Friday, March 8, 2024

Blog Tour: Kilt Trip


I absolutely love books set in Ireland and Scotland. It's one of my favorite settings, so when I heard about Kilt Trip by Alexandra Kiley, I knew I had to read it. Kilt Trip just came out on March 5th, and thanks to Harlequin, I am sharing an official excerpt from the novel today. I heard this novel is perfect for fans of Emily Henry and will make readers want to plan a trip to the Scottish Highlands immediately. 

Learn More About the Book:


Kilt Trip by Alexandra Kiley

Pub. Date: March 5, 2024



About the Book: "For fans of Emily Henry and Sarah Morgenthaler comes a brand-new Scotland-set romantic comedy. In this enemies-to-lovers romance, one woman discovers more than the just the magic of the heartland's lochs and landscapes—but not before clashing with the proud Scotsman she's forced to work with.

Addie Macrae has always followed her wanderlust. As a travel consultant, she turns struggling businesses into world-class tour groups. Her job comes with the perk of jetsetting around the globe, which means never being in one place for too long—just the way she likes it. Since her mom passed away ten years ago and her father never stopped grieving, no place has felt like home anyway. But when she’s sent on assignment to help a family-run tour group in Scotland—the one place she swore she’d never go—Addie has to shed her emotional baggage and turn on the professional charm.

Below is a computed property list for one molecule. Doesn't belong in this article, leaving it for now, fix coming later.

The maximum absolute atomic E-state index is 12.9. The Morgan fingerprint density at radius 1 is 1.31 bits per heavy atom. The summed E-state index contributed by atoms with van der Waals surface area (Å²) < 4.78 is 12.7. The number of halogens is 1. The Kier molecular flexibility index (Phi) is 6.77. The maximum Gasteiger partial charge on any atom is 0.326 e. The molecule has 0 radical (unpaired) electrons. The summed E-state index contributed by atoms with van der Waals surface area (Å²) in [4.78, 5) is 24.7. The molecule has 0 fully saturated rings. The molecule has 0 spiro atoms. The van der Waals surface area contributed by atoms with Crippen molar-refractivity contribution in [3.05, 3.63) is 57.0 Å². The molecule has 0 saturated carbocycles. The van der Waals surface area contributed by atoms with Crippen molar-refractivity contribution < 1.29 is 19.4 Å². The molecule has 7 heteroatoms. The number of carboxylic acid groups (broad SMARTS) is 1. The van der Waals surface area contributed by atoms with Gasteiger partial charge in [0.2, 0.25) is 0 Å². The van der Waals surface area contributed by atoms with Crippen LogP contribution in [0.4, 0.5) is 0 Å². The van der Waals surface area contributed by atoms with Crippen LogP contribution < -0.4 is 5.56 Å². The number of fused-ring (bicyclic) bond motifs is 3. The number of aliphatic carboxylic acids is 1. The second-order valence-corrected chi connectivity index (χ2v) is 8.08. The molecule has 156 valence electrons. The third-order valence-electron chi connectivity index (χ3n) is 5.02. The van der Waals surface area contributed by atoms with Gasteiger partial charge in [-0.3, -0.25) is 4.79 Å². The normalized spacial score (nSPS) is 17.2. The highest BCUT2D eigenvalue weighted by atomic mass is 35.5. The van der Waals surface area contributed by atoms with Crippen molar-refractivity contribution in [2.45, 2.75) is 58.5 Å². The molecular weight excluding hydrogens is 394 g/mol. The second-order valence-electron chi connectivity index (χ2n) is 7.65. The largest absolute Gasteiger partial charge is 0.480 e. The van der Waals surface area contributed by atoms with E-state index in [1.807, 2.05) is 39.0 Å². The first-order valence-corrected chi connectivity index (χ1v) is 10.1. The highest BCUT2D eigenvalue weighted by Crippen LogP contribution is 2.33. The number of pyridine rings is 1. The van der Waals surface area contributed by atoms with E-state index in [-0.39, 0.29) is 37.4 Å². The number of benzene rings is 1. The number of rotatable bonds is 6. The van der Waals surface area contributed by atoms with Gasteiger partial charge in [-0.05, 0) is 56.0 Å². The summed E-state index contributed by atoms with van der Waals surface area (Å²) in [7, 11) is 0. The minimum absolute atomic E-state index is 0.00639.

Logan Sutherland’s family business is operating just fine, thank you very much. The Heart of the Highlands was never meant to make the family rich, rather to teach sightseers to appreciate the beauty of Scotland’s hidden gems, which are more captivating than any tourist trap. The last thing Logan wants is some American "expert" pushing Outlander-themed tours and perpetuating myths about the Loch Ness Monster. And for a travel consultant, Addie oddly doesn’t seem interested in learning about the land Logan loves. Equally put off by each other, the new colleagues clash on every company decision.

Then Logan discovers Addie does have a personal connection to Scotland—it was her late mother’s favorite place, one that now lives on in a handful of faded Polaroids Addie kept from her parents’ Honeymoon. She wants to seek out the places in the pictures, but is worried that she's too late to capture the wonder of following in her mother's footsteps. Logan is convinced he can help Addie get some closure, and the two realize, when they agree, they actually work pretty well together. 

But Addie’s contract with The Heart is almost up, and the business is still losing money. They can’t afford distractions, but there’s no denying the intense chemistry between Addie and Logan. Besides, how can Addie do her job properly if she hasn’t explored all Scotland has to offer?"


You can purchase your own copy of Kilt Trip at Bookshop, Barnes and Noble, Books A Million, and Amazon. You can learn more about Alexandra Kiley at her website and connect with her on Instagram and Twitter.  

Read an Excerpt From the Novel:


    Addie Macrae’s internal compass was irreparably damaged. For all the traveling she did, and the relative ease of navigating a city with English street signs, Edinburgh’s jigsaw puzzle of gray-toned buildings and twisting streets left her head spinning.
    Under different circumstances she might’ve been swept away by the city’s lantern-topped street lights and cobblestone roads, but not while the architecture and charm conspired against her. She’d missed a full thirty minutes of her newest client’s city tour, the last one before their meeting tomorrow.